Well, there may have been something more to that thought. A new study published in The Lancet has found that paracetamol (also commonly referred to as acetaminophen) was ineffective at providing pain relief for back pain. One popular long-time acetaminophen product is Tylenol, which could be sitting in your medicine cabinet right now.
Researchers who looked at 1,652 adults with acute back pain in Sydney, Australia found that paracetamol administered three times daily for four weeks, or as needed, was no more effective at pain relief than a placebo, The Guardian reported.
Tylenol could be just a sugar pill
Back pain is a common ailment and nearly all of us experience it at some point. The National Institutes of Health (NIH) reports that Americans spend at least $50 billion annually to try to treat or cure their back pain, so this is a real concern.
Are we throwing away our money on over-the-counter meds that are ineffective?
Back pain is the second most common neurological problem in the United States after headaches. It’s also the leading cause of job-related disability. Most back pain is resolved in a few days, fortunately, but lower back pain that persists for more than three months is considered chronic.
Dealing with acute back pain
The research is of interest because paracetamol is commonly taken for acute lower back pain, whether it is purchased over-the-counter or prescribed. However, as the researchers noted in the study itself, despite the fact that paracetamol is the first-line analgesic (painkiller) suggested for low-back pain, “No high-quality evidence supports this recommendation.”
The average age of the study participants was 45. Their back pain, though chronic, was not severe enough to require time off work or other medication. They were randomly assigned to one of three treatment groups and the patients did not know if they were receiving paracetamol or a placebo for pain relief.
On average, the study participants needed the same amount of time to recover from back pain whether they were taking paracetamol or a placebo, The Guardian reported. The recovery time was 17 days for both groups taking paracetamol, whether it was administered as needed or three times daily. As for the placebo group, their recovery time for pain relief from low-back pain was 16 days.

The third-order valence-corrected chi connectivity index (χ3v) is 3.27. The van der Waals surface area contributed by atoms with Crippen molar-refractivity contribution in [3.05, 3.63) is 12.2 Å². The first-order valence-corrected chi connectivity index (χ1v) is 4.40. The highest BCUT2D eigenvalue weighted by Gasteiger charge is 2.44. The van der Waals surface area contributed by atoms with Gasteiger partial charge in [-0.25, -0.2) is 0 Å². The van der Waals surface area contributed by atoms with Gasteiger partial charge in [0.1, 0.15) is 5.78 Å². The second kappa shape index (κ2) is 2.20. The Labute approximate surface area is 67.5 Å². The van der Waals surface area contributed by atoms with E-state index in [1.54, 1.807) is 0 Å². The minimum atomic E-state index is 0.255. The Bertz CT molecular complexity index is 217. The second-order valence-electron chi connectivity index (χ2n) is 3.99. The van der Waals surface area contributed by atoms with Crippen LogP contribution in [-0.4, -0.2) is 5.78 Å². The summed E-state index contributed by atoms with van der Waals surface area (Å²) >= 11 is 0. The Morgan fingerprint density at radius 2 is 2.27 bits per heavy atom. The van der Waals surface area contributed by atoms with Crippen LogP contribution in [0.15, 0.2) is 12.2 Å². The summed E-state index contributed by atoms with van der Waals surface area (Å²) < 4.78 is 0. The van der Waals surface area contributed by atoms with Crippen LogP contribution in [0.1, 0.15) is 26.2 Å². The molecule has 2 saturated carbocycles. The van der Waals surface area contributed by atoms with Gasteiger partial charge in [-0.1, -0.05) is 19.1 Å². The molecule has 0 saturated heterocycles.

What can you do for back pain?
The paracetamol, along with not showing a measurable difference in pain relief, also didn’t provide a benefit in terms of relieving short-term pain, disability or improving the sleep or quality of life of the study participants. The study authors say their findings ought to make medical professionals think again about their “almost universal endorsement of paracetamol as the first-choice painkiller for low-back pain.”
However, as Dr. Michael Banna (unaffiliated with the study) says, the advantage of paracetamol is the fact it is considered really safe. “A blanket move toward prescribing other drugs first would likely bring with it problems relating to side effects as well as other risks,” Banna wrote.
If you want to try more natural ways to manage low-back pain, the NIH suggests that hot and cold compresses may help reduce inflammation. Also, it seems counter-intuitive, but exercise can help relieve back pain by strengthening your back and abdominal muscles. And exercise can benefit your overall health in so many ways!
If you don’t find any pain relief from back pain within three days, it is important that you go and see your doctor.
Related Reading: Fix aches, pains with natural muscle relaxers